It has been estimated that in the 11th century there were only 27 persons to the square mile in Devon, and it stood thirteenth in the country in order of density of population. Devon was underpopulated, underdeveloped and poor. However, the 12th and 13th centuries were periods of immense change. Free movement of peasants who had land granted to them by their lord increased the number of new settlements. During the reign of both Richard I and King John we see these freehold estates turning into what we know now as parishes. The hamlets of Hoo Meavy, Good-a-Meavy, High Meavy, Maker Meavy and Meavy itself would all be regarded as a parish, and by the beginning of the 13th century they would have a new lord over them. Who he was is a bit of a mystery.

This mystery man's wife was my ancestor Gilda, a lone daughter with a reasonable inheritance, she was born into a time of tension and favouritism within the royal family, this favouritism threatened to be exploited by a foreign power, that left unchecked, could plunge the country into chaos, however the sons of Henry II managed to achieve this all by themselves, without any outside help. The death of Henry in 1189 left the country in the hands of his third son Richard, a continuous thorn in his side and who, along with two of his brothers, had taken up arms against their father whom they sought to dethrone. Richard’s death, ten years later, in the arms of his wailing mother, left John to pick up the pieces and run the country on an empty treasury.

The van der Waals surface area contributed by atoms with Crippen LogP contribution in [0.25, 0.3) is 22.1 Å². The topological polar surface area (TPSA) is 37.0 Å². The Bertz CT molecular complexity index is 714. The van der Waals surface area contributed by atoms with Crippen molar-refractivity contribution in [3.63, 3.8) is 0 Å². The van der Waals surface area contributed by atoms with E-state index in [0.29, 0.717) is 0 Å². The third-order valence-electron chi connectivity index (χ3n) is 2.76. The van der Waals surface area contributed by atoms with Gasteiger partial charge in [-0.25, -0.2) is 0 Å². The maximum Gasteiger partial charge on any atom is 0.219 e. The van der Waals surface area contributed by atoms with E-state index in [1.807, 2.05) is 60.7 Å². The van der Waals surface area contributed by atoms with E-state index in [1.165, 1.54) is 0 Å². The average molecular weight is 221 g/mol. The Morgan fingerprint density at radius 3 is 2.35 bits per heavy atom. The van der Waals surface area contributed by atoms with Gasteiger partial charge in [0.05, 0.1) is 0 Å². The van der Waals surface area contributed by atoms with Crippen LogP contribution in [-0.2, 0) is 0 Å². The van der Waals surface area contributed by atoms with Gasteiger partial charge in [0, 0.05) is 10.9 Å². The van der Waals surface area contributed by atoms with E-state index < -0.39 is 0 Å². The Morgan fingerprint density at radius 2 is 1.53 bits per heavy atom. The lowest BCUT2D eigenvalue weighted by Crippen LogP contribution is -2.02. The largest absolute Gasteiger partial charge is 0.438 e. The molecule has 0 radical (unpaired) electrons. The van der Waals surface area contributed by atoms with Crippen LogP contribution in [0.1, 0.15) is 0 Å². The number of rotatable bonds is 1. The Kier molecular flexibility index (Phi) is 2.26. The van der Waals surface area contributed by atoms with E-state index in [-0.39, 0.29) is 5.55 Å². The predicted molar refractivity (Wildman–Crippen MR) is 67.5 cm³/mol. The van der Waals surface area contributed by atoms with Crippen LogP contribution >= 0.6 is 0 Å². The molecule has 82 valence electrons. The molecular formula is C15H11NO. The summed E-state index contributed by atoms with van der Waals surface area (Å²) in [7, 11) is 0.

Walter, Wido, William/Gilda's story continues on my website

Friday, 5 May 2017

Family History of Meavy in Devon

12th to the 14th Century

The second chapter of my research into my 12th century Devon ancestors is complete. On national level it deals with the early reign of William Rufus, William the Conquerors son, and the transference of baronial lands. On a local level it deals with royal charters and grants of land from my ancestors to the family's local priory.